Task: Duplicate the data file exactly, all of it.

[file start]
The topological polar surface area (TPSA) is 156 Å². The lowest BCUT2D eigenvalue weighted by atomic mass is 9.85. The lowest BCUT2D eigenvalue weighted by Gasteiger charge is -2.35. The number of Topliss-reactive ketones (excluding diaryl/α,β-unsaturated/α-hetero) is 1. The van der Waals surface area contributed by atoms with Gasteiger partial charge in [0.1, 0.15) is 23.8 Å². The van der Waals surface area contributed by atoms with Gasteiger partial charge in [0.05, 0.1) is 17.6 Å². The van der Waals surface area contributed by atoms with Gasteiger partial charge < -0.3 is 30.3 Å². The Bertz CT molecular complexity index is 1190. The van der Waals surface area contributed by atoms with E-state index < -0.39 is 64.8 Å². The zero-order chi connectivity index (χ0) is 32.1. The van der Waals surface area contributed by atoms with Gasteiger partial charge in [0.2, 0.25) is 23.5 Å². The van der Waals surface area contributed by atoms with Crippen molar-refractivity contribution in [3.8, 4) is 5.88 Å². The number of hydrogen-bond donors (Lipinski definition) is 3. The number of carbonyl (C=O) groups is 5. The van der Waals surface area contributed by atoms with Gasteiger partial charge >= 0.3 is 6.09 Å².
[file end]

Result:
The topological polar surface area (TPSA) is 156 Å². The lowest BCUT2D eigenvalue weighted by atomic mass is 9.85. The lowest BCUT2D eigenvalue weighted by Gasteiger charge is -2.35. The number of Topliss-reactive ketones (excluding diaryl/α,β-unsaturated/α-hetero) is 1. The van der Waals surface area contributed by atoms with Gasteiger partial charge in [0.1, 0.15) is 23.8 Å². The van der Waals surface area contributed by atoms with Gasteiger partial charge in [0.05, 0.1) is 17.6 Å². The van der Waals surface area contributed by atoms with Gasteiger partial charge < -0.3 is 30.3 Å². The Bertz CT molecular complexity index is 1190. The van der Waals surface area contributed by atoms with E-state index < -0.39 is 64.8 Å². The zero-order chi connectivity index (χ0) is 32.1. The van der Waals surface area contributed by atoms with Gasteiger partial charge in [0.2, 0.25) is 23.5 Å². The van der Waals surface area contributed by atoms with Crippen molar-refractivity contribution in [3.8, 4) is 5.88 Å². The number of hydrogen-bond donors (Lipinski definition) is 3. The number of carbonyl (C=O) groups is 5. The van der Waals surface area contributed by atoms with Gasteiger partial charge >= 0.3 is 6.09 Å².